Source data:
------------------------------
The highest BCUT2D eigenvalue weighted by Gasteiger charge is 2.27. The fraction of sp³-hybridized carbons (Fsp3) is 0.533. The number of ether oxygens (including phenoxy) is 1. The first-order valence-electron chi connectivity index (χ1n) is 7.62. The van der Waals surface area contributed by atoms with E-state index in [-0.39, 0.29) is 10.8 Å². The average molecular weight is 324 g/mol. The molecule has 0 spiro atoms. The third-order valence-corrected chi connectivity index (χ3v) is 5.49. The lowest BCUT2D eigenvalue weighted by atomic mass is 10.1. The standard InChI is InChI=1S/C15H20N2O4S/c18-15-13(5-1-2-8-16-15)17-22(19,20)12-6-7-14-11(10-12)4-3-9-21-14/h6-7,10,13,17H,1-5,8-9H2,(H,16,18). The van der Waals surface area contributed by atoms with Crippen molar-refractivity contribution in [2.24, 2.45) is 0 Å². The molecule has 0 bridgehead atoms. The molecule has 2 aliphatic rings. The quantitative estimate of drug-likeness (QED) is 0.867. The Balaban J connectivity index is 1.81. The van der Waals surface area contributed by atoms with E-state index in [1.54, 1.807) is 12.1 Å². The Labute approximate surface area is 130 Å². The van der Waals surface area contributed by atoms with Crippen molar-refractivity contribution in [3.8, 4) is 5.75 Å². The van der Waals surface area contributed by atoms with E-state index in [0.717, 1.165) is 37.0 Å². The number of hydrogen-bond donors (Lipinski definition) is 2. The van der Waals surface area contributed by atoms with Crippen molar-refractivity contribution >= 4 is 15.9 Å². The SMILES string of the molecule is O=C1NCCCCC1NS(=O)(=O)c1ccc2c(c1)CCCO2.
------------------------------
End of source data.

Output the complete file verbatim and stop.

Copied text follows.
The highest BCUT2D eigenvalue weighted by Gasteiger charge is 2.27. The fraction of sp³-hybridized carbons (Fsp3) is 0.533. The number of ether oxygens (including phenoxy) is 1. The first-order valence-electron chi connectivity index (χ1n) is 7.62. The van der Waals surface area contributed by atoms with E-state index in [-0.39, 0.29) is 10.8 Å². The average molecular weight is 324 g/mol. The molecule has 0 spiro atoms. The third-order valence-corrected chi connectivity index (χ3v) is 5.49. The lowest BCUT2D eigenvalue weighted by atomic mass is 10.1. The standard InChI is InChI=1S/C15H20N2O4S/c18-15-13(5-1-2-8-16-15)17-22(19,20)12-6-7-14-11(10-12)4-3-9-21-14/h6-7,10,13,17H,1-5,8-9H2,(H,16,18). The van der Waals surface area contributed by atoms with Crippen molar-refractivity contribution in [2.24, 2.45) is 0 Å². The molecule has 0 bridgehead atoms. The molecule has 2 aliphatic rings. The quantitative estimate of drug-likeness (QED) is 0.867. The Balaban J connectivity index is 1.81. The van der Waals surface area contributed by atoms with E-state index in [1.54, 1.807) is 12.1 Å². The Labute approximate surface area is 130 Å². The van der Waals surface area contributed by atoms with Crippen molar-refractivity contribution in [3.8, 4) is 5.75 Å². The van der Waals surface area contributed by atoms with E-state index in [0.717, 1.165) is 37.0 Å². The number of hydrogen-bond donors (Lipinski definition) is 2. The van der Waals surface area contributed by atoms with Crippen molar-refractivity contribution >= 4 is 15.9 Å². The SMILES string of the molecule is O=C1NCCCCC1NS(=O)(=O)c1ccc2c(c1)CCCO2.